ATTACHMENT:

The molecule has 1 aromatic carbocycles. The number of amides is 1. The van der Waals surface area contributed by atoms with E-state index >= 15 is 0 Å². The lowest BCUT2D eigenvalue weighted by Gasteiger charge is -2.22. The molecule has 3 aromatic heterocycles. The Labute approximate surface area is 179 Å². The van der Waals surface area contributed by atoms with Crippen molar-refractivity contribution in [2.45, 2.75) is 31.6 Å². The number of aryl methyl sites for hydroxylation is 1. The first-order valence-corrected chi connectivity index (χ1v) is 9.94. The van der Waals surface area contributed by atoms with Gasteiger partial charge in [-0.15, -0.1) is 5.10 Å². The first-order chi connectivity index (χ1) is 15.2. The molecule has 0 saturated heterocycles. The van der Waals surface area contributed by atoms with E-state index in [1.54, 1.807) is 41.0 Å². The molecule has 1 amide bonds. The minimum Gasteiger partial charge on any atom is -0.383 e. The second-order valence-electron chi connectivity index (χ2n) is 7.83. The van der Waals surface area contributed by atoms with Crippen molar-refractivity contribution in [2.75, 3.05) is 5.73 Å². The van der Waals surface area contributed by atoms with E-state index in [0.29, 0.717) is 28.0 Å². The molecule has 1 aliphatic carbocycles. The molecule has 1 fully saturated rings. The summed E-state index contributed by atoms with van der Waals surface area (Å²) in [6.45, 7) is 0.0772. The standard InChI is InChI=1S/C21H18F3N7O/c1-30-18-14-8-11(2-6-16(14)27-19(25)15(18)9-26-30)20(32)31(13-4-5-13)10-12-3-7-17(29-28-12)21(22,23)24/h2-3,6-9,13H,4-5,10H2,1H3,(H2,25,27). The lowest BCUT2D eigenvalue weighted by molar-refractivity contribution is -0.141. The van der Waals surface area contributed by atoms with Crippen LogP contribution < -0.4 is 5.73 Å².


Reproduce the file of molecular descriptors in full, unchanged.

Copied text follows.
The molecule has 1 aromatic carbocycles. The number of amides is 1. The van der Waals surface area contributed by atoms with E-state index >= 15 is 0 Å². The lowest BCUT2D eigenvalue weighted by Gasteiger charge is -2.22. The molecule has 3 aromatic heterocycles. The Labute approximate surface area is 179 Å². The van der Waals surface area contributed by atoms with Crippen molar-refractivity contribution in [2.45, 2.75) is 31.6 Å². The number of aryl methyl sites for hydroxylation is 1. The first-order valence-corrected chi connectivity index (χ1v) is 9.94. The van der Waals surface area contributed by atoms with Gasteiger partial charge in [-0.15, -0.1) is 5.10 Å². The first-order chi connectivity index (χ1) is 15.2. The molecule has 0 saturated heterocycles. The van der Waals surface area contributed by atoms with E-state index in [1.54, 1.807) is 41.0 Å². The molecule has 1 amide bonds. The minimum Gasteiger partial charge on any atom is -0.383 e. The second-order valence-electron chi connectivity index (χ2n) is 7.83. The van der Waals surface area contributed by atoms with Crippen molar-refractivity contribution in [2.75, 3.05) is 5.73 Å². The van der Waals surface area contributed by atoms with E-state index in [0.29, 0.717) is 28.0 Å². The molecule has 1 aliphatic carbocycles. The molecule has 1 fully saturated rings. The summed E-state index contributed by atoms with van der Waals surface area (Å²) in [6.45, 7) is 0.0772. The standard InChI is InChI=1S/C21H18F3N7O/c1-30-18-14-8-11(2-6-16(14)27-19(25)15(18)9-26-30)20(32)31(13-4-5-13)10-12-3-7-17(29-28-12)21(22,23)24/h2-3,6-9,13H,4-5,10H2,1H3,(H2,25,27). The lowest BCUT2D eigenvalue weighted by molar-refractivity contribution is -0.141. The van der Waals surface area contributed by atoms with Crippen LogP contribution < -0.4 is 5.73 Å².